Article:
On the bright side: He’s only got 47 more days on the job.

There’s more (including a long quote from CollateralDamage Sr.) here.

What is the definition of “depression”?

More from me at BlownMortgage:

It is difficult to believe but earlier this year people were still debating whether or not we were in a recession. The debate broke down along the lines of, “We haven’t met the technical definition of a recession” vs. “If it smells, like a duck, quacks like a duck and looks like a duck then it’s a duck.”

One of the reasons for the debate was because there are so many different definitions of a recession.

The standard definition used by idiots and journalists (like me!) is a decline in the Gross Domestic Product (GDP) for two or more consecutive quarters.

Idiots and economists (like them!) don’t like this because it leaves out the unemployment rate and consumer confidence as indicators. “By using quarterly data this definition makes it difficult to pinpoint when a recession begins or ends. This means that a recession that lasts ten months or less may go undetected.” Sadly, that’s not going to be an issue this time around.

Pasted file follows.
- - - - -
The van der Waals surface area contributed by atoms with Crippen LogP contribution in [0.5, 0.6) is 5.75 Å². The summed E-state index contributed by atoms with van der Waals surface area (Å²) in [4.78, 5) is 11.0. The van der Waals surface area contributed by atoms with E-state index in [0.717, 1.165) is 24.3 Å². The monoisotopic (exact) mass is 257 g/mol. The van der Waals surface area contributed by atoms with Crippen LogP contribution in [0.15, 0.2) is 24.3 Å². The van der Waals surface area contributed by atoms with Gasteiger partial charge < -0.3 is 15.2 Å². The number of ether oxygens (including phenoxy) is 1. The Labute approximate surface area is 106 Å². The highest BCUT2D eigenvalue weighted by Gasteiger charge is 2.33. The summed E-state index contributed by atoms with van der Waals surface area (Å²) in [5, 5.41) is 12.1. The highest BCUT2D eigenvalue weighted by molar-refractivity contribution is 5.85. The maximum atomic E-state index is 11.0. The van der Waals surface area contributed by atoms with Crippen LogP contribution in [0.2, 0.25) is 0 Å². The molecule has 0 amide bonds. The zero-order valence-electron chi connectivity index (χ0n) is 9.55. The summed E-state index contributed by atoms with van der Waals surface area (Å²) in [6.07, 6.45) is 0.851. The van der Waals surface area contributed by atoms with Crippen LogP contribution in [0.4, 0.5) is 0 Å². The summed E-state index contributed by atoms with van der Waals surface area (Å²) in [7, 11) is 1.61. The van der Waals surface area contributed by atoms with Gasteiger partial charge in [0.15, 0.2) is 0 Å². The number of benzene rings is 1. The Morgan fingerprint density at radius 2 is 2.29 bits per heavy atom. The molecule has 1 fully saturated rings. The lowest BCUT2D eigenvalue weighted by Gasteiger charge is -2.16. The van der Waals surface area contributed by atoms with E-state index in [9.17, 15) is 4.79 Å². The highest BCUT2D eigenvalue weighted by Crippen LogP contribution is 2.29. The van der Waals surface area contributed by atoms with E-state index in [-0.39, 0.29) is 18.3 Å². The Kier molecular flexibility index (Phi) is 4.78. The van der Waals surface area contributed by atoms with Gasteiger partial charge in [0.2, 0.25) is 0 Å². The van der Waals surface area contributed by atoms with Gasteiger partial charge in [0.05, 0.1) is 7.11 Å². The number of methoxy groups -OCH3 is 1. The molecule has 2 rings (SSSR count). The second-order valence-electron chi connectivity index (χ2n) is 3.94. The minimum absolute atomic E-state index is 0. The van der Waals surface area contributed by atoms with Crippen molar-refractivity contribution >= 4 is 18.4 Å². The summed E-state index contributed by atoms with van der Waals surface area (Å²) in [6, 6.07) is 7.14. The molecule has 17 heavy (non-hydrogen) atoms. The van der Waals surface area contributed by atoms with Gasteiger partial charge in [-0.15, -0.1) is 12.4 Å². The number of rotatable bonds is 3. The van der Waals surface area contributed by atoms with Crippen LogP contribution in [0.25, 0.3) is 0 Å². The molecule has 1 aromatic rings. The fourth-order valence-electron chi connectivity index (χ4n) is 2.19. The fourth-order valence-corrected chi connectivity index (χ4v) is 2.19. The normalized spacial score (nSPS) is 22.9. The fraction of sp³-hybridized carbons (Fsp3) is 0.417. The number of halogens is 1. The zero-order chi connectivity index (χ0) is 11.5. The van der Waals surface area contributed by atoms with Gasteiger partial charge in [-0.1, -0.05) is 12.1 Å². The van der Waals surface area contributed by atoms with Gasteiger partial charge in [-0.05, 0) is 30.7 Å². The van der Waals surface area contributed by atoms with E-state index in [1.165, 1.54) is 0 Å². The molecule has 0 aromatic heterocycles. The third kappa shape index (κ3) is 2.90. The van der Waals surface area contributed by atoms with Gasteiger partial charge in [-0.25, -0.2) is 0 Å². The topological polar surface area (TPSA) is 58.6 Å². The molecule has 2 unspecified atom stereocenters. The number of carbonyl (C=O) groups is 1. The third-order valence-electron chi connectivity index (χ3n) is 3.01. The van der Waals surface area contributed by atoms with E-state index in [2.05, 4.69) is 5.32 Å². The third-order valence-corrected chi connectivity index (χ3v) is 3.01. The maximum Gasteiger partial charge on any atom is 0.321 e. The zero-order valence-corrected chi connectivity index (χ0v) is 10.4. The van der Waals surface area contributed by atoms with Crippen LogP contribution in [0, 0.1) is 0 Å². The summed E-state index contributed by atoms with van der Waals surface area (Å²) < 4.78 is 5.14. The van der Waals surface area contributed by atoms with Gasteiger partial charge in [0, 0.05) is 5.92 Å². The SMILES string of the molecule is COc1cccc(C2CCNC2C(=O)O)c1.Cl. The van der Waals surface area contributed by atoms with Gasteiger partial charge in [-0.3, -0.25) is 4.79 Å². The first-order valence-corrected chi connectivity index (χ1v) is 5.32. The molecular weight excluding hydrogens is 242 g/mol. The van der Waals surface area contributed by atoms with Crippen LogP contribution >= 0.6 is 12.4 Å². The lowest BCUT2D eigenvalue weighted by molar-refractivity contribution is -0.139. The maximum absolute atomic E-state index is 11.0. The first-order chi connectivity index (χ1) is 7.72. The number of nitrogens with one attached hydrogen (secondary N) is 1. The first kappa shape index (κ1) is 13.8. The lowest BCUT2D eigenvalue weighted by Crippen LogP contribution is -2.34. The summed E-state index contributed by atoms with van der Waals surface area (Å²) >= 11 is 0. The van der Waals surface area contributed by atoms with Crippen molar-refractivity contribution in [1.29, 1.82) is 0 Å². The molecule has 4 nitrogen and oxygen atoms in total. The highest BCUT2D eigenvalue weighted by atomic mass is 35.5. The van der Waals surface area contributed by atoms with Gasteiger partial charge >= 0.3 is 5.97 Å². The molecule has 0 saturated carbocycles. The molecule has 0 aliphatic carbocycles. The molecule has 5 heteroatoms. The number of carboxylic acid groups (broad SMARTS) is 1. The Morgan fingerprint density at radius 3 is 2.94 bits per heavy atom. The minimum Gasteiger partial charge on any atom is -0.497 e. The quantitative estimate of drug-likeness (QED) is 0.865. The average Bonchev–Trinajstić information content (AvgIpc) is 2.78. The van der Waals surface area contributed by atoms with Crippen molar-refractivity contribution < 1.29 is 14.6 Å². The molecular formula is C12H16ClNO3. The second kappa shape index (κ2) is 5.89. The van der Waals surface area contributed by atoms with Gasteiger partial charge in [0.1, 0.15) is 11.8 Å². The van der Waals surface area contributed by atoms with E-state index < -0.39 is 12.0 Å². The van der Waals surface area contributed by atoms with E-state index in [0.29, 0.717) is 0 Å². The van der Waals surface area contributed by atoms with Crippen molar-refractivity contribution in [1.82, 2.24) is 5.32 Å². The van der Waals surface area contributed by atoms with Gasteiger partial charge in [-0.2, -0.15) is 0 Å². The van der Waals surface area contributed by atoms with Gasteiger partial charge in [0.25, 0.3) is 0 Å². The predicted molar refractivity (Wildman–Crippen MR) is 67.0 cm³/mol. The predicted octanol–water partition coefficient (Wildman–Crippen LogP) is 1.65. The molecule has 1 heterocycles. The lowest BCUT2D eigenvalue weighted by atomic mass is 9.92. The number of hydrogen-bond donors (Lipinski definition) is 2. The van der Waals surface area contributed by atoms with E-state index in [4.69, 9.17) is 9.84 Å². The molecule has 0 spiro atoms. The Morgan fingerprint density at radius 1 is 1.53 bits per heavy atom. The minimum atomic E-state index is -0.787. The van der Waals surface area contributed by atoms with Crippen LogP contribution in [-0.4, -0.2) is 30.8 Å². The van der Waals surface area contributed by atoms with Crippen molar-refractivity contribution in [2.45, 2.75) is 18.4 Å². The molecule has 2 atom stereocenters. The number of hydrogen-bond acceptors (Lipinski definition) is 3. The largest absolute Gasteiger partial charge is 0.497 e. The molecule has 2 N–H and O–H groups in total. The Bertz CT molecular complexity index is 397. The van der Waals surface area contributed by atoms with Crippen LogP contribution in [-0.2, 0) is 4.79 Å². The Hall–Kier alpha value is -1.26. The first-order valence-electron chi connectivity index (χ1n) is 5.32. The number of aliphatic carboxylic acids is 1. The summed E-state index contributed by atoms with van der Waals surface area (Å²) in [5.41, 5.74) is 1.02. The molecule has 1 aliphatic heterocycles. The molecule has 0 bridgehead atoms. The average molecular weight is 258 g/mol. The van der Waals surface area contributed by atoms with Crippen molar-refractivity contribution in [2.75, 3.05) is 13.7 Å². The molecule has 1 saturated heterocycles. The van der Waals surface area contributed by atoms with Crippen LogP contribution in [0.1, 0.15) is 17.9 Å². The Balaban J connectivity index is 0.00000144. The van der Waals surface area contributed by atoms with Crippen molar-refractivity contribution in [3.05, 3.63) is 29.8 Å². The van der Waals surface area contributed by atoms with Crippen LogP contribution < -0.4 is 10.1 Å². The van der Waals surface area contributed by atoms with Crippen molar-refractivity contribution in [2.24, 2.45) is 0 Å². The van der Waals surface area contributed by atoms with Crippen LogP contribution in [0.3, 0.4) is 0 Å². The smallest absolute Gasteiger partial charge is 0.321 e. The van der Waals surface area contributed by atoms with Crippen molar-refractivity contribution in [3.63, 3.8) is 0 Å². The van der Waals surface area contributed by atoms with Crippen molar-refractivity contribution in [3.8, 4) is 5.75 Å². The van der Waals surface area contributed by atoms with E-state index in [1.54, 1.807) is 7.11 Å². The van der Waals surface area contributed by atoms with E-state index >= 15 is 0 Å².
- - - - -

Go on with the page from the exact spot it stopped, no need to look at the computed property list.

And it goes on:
BTW, now that the extension of unemployment benefits has passed the Senate expect to see a sharp increase in the unemployment rate — which only counts people who are collecting unemployment insurance. You are no longer officially counted as unemployed if you are not collecting insurance. A lot of people who used up their benefits but aren’t employed will now re-appear magically on the roles. They will just as magically disappear in seven weeks when their benefits are used up and the rate will go down again. However, those people won’t be any more employed.